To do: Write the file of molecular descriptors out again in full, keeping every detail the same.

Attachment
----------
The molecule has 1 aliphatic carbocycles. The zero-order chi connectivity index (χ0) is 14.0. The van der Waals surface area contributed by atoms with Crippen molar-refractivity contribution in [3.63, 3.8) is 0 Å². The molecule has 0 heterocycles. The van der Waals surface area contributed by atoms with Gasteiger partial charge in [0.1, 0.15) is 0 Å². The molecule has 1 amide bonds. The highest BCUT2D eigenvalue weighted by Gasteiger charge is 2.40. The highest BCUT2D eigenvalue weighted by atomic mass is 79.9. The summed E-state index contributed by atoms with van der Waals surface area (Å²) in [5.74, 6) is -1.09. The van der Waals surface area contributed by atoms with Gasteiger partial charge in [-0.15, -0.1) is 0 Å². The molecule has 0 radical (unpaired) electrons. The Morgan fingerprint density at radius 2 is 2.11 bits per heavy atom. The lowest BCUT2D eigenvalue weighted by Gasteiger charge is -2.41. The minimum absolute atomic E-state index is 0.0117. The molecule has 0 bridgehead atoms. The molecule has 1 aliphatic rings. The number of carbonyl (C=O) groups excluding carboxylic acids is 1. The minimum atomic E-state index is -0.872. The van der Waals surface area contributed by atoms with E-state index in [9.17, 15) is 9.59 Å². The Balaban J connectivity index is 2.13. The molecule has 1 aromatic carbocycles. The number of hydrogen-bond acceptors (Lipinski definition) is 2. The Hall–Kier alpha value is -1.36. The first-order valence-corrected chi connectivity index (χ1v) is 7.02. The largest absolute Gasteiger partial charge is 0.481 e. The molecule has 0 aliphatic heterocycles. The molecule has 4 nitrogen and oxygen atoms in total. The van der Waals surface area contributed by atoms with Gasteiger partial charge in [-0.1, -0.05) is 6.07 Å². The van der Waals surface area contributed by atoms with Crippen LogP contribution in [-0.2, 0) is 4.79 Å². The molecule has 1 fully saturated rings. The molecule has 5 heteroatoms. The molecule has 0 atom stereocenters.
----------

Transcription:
The molecule has 1 aliphatic carbocycles. The zero-order chi connectivity index (χ0) is 14.0. The van der Waals surface area contributed by atoms with Crippen molar-refractivity contribution in [3.63, 3.8) is 0 Å². The molecule has 0 heterocycles. The van der Waals surface area contributed by atoms with Gasteiger partial charge in [0.1, 0.15) is 0 Å². The molecule has 1 amide bonds. The highest BCUT2D eigenvalue weighted by Gasteiger charge is 2.40. The highest BCUT2D eigenvalue weighted by atomic mass is 79.9. The summed E-state index contributed by atoms with van der Waals surface area (Å²) in [5.74, 6) is -1.09. The van der Waals surface area contributed by atoms with Gasteiger partial charge in [-0.15, -0.1) is 0 Å². The molecule has 0 radical (unpaired) electrons. The Morgan fingerprint density at radius 2 is 2.11 bits per heavy atom. The lowest BCUT2D eigenvalue weighted by Gasteiger charge is -2.41. The minimum absolute atomic E-state index is 0.0117. The molecule has 0 bridgehead atoms. The molecule has 1 aliphatic rings. The number of carbonyl (C=O) groups excluding carboxylic acids is 1. The minimum atomic E-state index is -0.872. The van der Waals surface area contributed by atoms with E-state index in [9.17, 15) is 9.59 Å². The Balaban J connectivity index is 2.13. The molecule has 1 aromatic carbocycles. The number of hydrogen-bond acceptors (Lipinski definition) is 2. The Hall–Kier alpha value is -1.36. The first-order valence-corrected chi connectivity index (χ1v) is 7.02. The largest absolute Gasteiger partial charge is 0.481 e. The molecule has 0 aliphatic heterocycles. The molecule has 4 nitrogen and oxygen atoms in total. The van der Waals surface area contributed by atoms with Gasteiger partial charge in [-0.1, -0.05) is 6.07 Å². The van der Waals surface area contributed by atoms with Crippen LogP contribution in [-0.2, 0) is 4.79 Å². The molecule has 1 fully saturated rings. The molecule has 5 heteroatoms. The molecule has 0 atom stereocenters.